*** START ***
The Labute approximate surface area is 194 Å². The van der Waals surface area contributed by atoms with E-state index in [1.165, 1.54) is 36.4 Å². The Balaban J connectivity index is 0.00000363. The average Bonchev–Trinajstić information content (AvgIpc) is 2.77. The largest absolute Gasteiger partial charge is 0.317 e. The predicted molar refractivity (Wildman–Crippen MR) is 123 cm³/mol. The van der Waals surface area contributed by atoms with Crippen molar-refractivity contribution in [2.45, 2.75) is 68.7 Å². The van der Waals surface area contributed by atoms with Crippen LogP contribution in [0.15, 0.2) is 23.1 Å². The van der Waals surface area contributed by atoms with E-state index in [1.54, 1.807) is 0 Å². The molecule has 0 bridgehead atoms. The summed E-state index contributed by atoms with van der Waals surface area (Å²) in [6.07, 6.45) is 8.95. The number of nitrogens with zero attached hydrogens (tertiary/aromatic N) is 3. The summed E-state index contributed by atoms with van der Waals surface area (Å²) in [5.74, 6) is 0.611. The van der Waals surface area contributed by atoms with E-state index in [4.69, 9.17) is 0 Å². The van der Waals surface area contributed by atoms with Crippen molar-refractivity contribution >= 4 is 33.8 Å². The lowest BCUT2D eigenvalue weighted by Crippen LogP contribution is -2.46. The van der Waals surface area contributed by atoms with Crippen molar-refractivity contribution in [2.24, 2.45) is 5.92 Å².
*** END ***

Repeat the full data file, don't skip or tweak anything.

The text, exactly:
The Labute approximate surface area is 194 Å². The van der Waals surface area contributed by atoms with E-state index in [1.165, 1.54) is 36.4 Å². The Balaban J connectivity index is 0.00000363. The average Bonchev–Trinajstić information content (AvgIpc) is 2.77. The largest absolute Gasteiger partial charge is 0.317 e. The predicted molar refractivity (Wildman–Crippen MR) is 123 cm³/mol. The van der Waals surface area contributed by atoms with Crippen molar-refractivity contribution in [2.45, 2.75) is 68.7 Å². The van der Waals surface area contributed by atoms with Crippen LogP contribution in [0.15, 0.2) is 23.1 Å². The van der Waals surface area contributed by atoms with E-state index in [1.54, 1.807) is 0 Å². The molecule has 0 bridgehead atoms. The summed E-state index contributed by atoms with van der Waals surface area (Å²) in [6.07, 6.45) is 8.95. The number of nitrogens with zero attached hydrogens (tertiary/aromatic N) is 3. The summed E-state index contributed by atoms with van der Waals surface area (Å²) in [5.74, 6) is 0.611. The van der Waals surface area contributed by atoms with E-state index in [4.69, 9.17) is 0 Å². The van der Waals surface area contributed by atoms with Crippen molar-refractivity contribution >= 4 is 33.8 Å². The lowest BCUT2D eigenvalue weighted by Crippen LogP contribution is -2.46. The van der Waals surface area contributed by atoms with Crippen molar-refractivity contribution in [2.24, 2.45) is 5.92 Å².